It looks like a little more conversation creates a whole lot of conversion.
After falling deep into house-bound mode, with retail therapy being one of the main means of coping, customers have become well acquainted with the onslaught of retargeted ads, sales notifications, shopping carts and delivery times. Despite the myriad of ways available for buyers to make an online purchase now, messaging sellers directly has slowly become the go-to. The (pandemic-forced) rise of Instagram DM-only stores, WeChat, and amazing growth of social shopping apps like Gen-Z targeted Depop (its top sellers are known to take in $100,000 annually), ‘always-on’ seller availability is now a default expectation in the overall customer experience.
The personal assistant-like nature of Chat Commerce, or conversational commerce, is nothing new. Emulating the experience of buying from a friend, two-way communication through messenger Apps like WeChat, Whatsapp, Facebook Messenger and Instagram Direct Messages make it quick, easy and efficient for businesses and consumers alike to facilitate sales and buyer trust in a direct way – and it looks like this means is here to stay.
Used strategically, online retailers can innovate their approach to further enhance a customer’s experience – making it seamless, helpful and in turn, helps to drive feedback based growth for the business. Whether it’s establishing your brand’s tone, cultivating brand loyalty through connection or lending a ‘human touch’ to contactless shopping, customers are more likely to spend money with brands who will go the extra mile to elevate customer engagement and to make their shopping experiences delightful and enjoyable.
But is the art of conversation all you need?
Brands like Taco Bell have creatively used messaging for quick-fire campaigns (the aptly named TacoBot lets you order your favourite tacos with a few quick text prompts), ironically using AI-powered natural language technology to provide the ‘human’-like side of on-on-one customer service at scale. Sephora’s chatbot, the Sephora Virtual Artist, enables people to try on different lip colors using selfie photos. Catching onto this, Facebook’s newly launched app, Facebook Business Suite, which combines Facebook Messenger and Instagram chat into a unified inbox, makes it easier for businesses to receive alerts, notifications and messages all in one space, with a view to integrate Whatsapp in the future as well.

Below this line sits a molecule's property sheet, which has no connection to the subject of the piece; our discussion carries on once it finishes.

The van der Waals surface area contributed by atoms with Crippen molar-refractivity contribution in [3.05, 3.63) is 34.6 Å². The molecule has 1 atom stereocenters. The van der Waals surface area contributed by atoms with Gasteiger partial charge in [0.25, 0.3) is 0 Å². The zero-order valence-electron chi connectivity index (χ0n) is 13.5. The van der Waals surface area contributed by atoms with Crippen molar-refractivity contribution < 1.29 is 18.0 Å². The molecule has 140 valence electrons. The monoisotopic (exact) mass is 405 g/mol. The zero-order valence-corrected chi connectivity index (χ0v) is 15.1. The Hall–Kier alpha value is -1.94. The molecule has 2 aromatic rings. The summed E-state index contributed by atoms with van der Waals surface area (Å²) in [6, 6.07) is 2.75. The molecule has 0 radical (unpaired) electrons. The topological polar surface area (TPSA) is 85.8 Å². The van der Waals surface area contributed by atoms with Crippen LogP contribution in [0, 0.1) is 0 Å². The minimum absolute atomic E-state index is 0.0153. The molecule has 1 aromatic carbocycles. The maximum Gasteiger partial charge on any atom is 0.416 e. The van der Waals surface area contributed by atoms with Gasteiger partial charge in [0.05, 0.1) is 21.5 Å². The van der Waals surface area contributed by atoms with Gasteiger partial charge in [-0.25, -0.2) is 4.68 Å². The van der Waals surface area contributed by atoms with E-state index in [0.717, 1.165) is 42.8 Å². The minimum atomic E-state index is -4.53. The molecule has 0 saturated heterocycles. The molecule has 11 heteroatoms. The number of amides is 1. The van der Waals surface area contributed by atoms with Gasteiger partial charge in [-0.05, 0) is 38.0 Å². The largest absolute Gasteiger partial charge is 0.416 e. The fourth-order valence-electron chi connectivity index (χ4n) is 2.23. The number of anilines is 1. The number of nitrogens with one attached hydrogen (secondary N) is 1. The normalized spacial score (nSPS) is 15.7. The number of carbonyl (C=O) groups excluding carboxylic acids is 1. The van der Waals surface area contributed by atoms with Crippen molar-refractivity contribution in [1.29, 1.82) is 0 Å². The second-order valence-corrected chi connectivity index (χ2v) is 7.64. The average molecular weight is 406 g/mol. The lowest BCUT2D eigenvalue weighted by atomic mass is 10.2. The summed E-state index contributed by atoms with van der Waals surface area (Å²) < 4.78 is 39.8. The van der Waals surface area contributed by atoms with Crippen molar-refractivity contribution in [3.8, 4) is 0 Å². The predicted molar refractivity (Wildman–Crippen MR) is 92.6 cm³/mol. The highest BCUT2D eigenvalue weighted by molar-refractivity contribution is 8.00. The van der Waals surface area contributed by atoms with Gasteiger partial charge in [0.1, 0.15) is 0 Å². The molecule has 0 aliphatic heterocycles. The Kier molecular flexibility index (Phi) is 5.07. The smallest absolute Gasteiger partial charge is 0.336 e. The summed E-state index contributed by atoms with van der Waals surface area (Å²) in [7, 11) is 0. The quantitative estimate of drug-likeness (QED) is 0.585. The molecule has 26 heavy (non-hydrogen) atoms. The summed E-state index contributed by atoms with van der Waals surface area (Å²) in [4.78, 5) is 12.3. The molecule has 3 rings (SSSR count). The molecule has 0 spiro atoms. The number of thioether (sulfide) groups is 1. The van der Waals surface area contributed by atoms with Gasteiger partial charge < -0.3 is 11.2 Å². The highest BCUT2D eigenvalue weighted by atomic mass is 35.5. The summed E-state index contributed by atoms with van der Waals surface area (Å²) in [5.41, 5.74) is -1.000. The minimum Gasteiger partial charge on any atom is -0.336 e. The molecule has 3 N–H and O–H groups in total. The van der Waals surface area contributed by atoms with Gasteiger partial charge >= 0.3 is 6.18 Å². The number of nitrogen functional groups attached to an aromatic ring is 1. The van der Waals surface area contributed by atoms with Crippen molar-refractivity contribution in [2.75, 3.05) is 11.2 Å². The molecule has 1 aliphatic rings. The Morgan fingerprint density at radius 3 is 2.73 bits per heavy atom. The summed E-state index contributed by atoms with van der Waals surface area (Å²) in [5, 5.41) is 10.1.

5 Examples of E-Commerce Chatbot Uses
Facebook Ads to Bots Journey (ads that link to Chatbots instead of landing pages) – from Shopify
Aerie’s bot has a unique ‘THIS’ or ‘THAT’ option, where users are shown an image of two different styles and choose one to narrow down their tastes and find the right product.
It seems like there are endless possibilities when it comes to ChatCommerce, so how can your business use this to your advantage?
- Familiarize yourself with the language your customers use, their spending habits and their behaviour on your site and information that bears value for them.
- Review your FAQs, reverse engineer your customers’ pain points and see if you’re able to create shortcuts by acknowledging them upfront.
- Develop a chatbot and position it where your customers spend the majority of their time. The main goal is to reduce task or app switching, and help customers get to what they want with the shortest amount of friction.
- Ensure that conversational mechanisms stay helpfully human. Enabling quick recommendations based on best-sellers, previous visits or purchases, providing time-saving solutions and ensuring that your customers get specific answers without information overload goes a long way.